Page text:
Articles Tagged with 'communication'

Six Principles of Crisis Communication

October 18, 2013
‘Have a plan and a team that can execute it.’ READ MORE

Our Commitment for the New Year

January 14, 2013
Paul Gentile has joined CUNA as executive vice president, strategic communications and engagement. READ MORE

Get the C-Suite to Listen: Five Strategies

December 06, 2012
Communicating effectively, especially to executives, can be a challenge. READ MORE

'The Thank You Economy'

December 02, 2012
Are you grateful for your members’ business? Then say so! READ MORE

Align Marketing and Compliance

August 02, 2012
Well-intentioned marketers sometimes make mistakes that can have drastic consequences. READ MORE

Advice for Tomorrow’s Leaders  

July 01, 2012
The path to excellent leadership often includes some form of executive training. Among the options for training is CUNA Management School. READ MORE

Social Media’s Role in Crisis Management

November 22, 2011
Your CU’s reputation isn’t determined only by information you “push” to members. It also depends on their reactions. READ MORE

Social Media Risks and Rewards

January 12, 2011
To understand social media, you must understand the terms. READ MORE

Lessons From the BP Oil Spill

August 05, 2010
The public watched in disbelief as oil gushed into the waters of the Gulf Coast for several months. Here’s advice on how the company could have better connected with the public throughout the spill, and lessons you can learn from them. READ MORE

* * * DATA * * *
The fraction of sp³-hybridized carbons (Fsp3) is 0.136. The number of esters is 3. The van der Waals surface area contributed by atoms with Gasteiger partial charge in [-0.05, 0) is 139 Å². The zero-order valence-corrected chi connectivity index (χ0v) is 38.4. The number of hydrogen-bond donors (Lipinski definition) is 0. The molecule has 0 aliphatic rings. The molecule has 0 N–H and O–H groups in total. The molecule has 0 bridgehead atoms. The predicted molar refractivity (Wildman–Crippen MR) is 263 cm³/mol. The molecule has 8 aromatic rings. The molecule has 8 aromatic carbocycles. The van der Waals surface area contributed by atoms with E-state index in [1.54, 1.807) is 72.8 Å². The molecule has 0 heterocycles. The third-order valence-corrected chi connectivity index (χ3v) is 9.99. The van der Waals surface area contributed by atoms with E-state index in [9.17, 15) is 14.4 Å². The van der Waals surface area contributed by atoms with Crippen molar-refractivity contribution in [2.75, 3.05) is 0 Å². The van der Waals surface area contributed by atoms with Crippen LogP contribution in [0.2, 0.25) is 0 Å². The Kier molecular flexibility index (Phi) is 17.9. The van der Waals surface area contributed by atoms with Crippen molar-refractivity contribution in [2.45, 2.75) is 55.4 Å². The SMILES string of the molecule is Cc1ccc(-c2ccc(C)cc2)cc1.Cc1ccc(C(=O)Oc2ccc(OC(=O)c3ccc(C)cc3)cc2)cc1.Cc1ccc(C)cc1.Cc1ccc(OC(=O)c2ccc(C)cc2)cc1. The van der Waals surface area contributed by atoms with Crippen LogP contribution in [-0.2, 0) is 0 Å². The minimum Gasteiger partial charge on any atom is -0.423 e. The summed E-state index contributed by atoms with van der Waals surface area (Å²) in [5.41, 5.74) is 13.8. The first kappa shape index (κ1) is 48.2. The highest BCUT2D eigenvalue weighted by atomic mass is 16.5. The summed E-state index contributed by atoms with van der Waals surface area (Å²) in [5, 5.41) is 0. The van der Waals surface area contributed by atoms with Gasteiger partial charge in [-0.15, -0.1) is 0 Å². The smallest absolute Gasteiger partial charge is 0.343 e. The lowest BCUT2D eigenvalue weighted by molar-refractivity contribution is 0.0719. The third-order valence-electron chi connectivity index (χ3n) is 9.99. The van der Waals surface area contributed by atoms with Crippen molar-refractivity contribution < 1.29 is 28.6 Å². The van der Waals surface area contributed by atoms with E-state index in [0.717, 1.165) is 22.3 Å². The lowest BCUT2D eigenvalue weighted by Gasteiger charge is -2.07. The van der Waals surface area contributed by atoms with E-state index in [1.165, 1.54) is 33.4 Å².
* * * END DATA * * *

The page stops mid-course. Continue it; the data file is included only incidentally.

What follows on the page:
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Great article! Unfortunately, most employees don’t feel valued or appreciated by their supervisors or employers. In fact, research has shown that the predominant reason team members quit their jobs is because they don’t feel valued. This is in spite of the fact that employee recognition programs have proliferated in the workplace – over 90% of all organizations in the U.S. has some form of employee recognition activities in place. But most employee recognition programs are viewed with skepticism and cynicism – because they aren’t viewed as being genuine in their communication of appreciation. Getting the “employee of the month” award, receiving a certificate of recognition, or a “Way to go, team!” email just don’t get the job done. How do you communicate authentic appreciation? We have found people have different ways that they want to be shown appreciation, and if you don’t communicate in the language of appreciation important to them, you essentially “miss the mark”. Additionally, employees need to receive recognition more than once a year at their performance review. Otherwise, they view the praise as “going through the motions”. A third component of authentic appreciation is that the communication has to be about them personally – not the department, not their group, but something they did. Finally, they have to believe that you mean what you say. How you treat them has to match the words you use. If you are not sure how your team members want to be shown appreciation, the Motivating By Appreciation Inventory (www.appreciationatwork.com/assess) will identify the language of appreciation and specific actions preferred by each employee. You then can create a group profile for your team, so everyone knows how to encourage one another. Remember, employees want to know that they are valued for what they contribute to the success of the organization. And communicating authentic appreciation in the ways they desire it can make the difference between keeping your quality team members or having a negative work environment that everyone wants to leave. Paul White, Ph.D., is the co-author of The 5 Languages of Appreciation in the Workplace with Dr. Gary Chapman.

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